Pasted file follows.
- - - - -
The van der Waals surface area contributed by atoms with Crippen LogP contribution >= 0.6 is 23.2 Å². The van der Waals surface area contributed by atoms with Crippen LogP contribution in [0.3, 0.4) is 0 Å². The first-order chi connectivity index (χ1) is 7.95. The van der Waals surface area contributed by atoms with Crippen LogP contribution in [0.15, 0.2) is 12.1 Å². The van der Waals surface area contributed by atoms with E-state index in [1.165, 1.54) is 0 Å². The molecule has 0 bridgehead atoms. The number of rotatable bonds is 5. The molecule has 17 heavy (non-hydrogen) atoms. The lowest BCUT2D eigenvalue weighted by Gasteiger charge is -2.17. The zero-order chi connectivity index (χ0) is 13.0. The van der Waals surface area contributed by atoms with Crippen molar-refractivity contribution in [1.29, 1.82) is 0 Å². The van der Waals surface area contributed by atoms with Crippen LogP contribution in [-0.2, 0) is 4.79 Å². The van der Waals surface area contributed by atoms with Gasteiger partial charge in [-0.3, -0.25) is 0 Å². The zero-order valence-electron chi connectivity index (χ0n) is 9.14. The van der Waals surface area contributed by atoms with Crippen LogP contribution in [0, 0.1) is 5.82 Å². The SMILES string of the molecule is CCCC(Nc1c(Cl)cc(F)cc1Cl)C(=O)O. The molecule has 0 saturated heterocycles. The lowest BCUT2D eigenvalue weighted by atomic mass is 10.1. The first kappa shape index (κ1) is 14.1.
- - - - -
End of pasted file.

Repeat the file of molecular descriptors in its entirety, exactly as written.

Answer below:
The van der Waals surface area contributed by atoms with Crippen LogP contribution >= 0.6 is 23.2 Å². The van der Waals surface area contributed by atoms with Crippen LogP contribution in [0.3, 0.4) is 0 Å². The first-order chi connectivity index (χ1) is 7.95. The van der Waals surface area contributed by atoms with Crippen LogP contribution in [0.15, 0.2) is 12.1 Å². The van der Waals surface area contributed by atoms with E-state index in [1.165, 1.54) is 0 Å². The molecule has 0 bridgehead atoms. The number of rotatable bonds is 5. The molecule has 17 heavy (non-hydrogen) atoms. The lowest BCUT2D eigenvalue weighted by Gasteiger charge is -2.17. The zero-order chi connectivity index (χ0) is 13.0. The van der Waals surface area contributed by atoms with Crippen molar-refractivity contribution in [1.29, 1.82) is 0 Å². The van der Waals surface area contributed by atoms with Crippen LogP contribution in [-0.2, 0) is 4.79 Å². The van der Waals surface area contributed by atoms with Gasteiger partial charge in [-0.3, -0.25) is 0 Å². The zero-order valence-electron chi connectivity index (χ0n) is 9.14. The van der Waals surface area contributed by atoms with Crippen LogP contribution in [0, 0.1) is 5.82 Å². The SMILES string of the molecule is CCCC(Nc1c(Cl)cc(F)cc1Cl)C(=O)O. The molecule has 0 saturated heterocycles. The lowest BCUT2D eigenvalue weighted by atomic mass is 10.1. The first kappa shape index (κ1) is 14.1.